It Took 40 Years and Millions of Lives Destroyed for Elites to Admit That Neoliberalism Has Failed

Last week a research wing of the International Monetary Fund came out with a report admitting that neoliberalism has been a failure. The report, titled “Neoliberalism: Oversold?” is hopefully a sign of the ideology's death. They were only about 40 years late. As Naomi Klein tweeted, "So all the billionaires it created are going to give back their money, right?"


Many of the report’s findings which strike to the core of the ideology echo what critics and victims of neoliberalism have been saying for decades.

“Instead of delivering growth,” the report explains that neoliberal policies of austerity and lowered regulation for capital movement have in fact “increased inequality.” This inequality "might itself undercut growth..." and as a result, “policymakers should be more open to redistribution than they are."

However, the report leaves out a few notable items on neoliberalism’s history and impact.

The IMF suggests neoliberalism has been a failure. But it has worked very well for the global 1 percent, which was always the IMF and World Bank's intent. As Oxfam reported earlier this year, the wealthiest 1 percent in the world now have as much wealth as the rest of the planet’s population combined. The IMF report cites Chile as a case study for neoliberalism, but never mentions that the economic vision was applied in the country through the U.S.-backed Augusto Pinochet dictatorship—a major omission.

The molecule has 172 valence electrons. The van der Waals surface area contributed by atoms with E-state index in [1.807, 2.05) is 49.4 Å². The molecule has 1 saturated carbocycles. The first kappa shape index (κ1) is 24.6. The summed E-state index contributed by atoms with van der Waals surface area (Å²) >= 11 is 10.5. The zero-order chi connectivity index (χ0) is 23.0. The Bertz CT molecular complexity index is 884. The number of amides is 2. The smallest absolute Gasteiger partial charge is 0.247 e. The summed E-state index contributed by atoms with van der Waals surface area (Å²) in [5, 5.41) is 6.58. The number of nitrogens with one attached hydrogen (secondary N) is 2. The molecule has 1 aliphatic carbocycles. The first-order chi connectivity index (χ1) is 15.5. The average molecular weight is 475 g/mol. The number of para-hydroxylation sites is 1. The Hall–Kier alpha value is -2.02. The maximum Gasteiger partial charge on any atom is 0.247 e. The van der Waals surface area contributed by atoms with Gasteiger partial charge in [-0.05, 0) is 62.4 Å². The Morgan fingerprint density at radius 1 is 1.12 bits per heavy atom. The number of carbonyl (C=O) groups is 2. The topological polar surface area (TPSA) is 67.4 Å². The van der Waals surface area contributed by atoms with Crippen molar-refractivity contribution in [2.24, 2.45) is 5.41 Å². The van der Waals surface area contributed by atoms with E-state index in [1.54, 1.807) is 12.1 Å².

Across Latin America, neoliberalism and state terror typically went hand in hand. The fearless Argentine journalist Rodolfo Walsh, in a 1977 Open Letter to the Argentine Military Junta, denounced the oppression of that regime, a dictatorship which orchestrated the murder and disappearance of over 30,000 people. Walsh wrote:

"These events, which stir the conscience of the civilized world, are not, however, the greatest suffering inflicted on the Argentinean people, nor the worst violation for human rights which you have committed. It is in the economic policy of this government where one discovers not only the explanation for the crimes, but a greater atrocity which punishes millions of human beings through planned misery....You only have to walk around greater Buenos Aires for a few hours to check the speed with which such a policy transforms the city into a 'shantytown' of ten million people."

This “planned misery,” as Naomi Klein’s Shock Doctrine vividly demonstrates, was the neoliberal agenda the IMF has pushed for decades.

The day after Walsh mailed the letter to the junta, he was captured by the regime and killed; then his body was burned and dumped into a river, one of neoliberalism’s millions of casualties.

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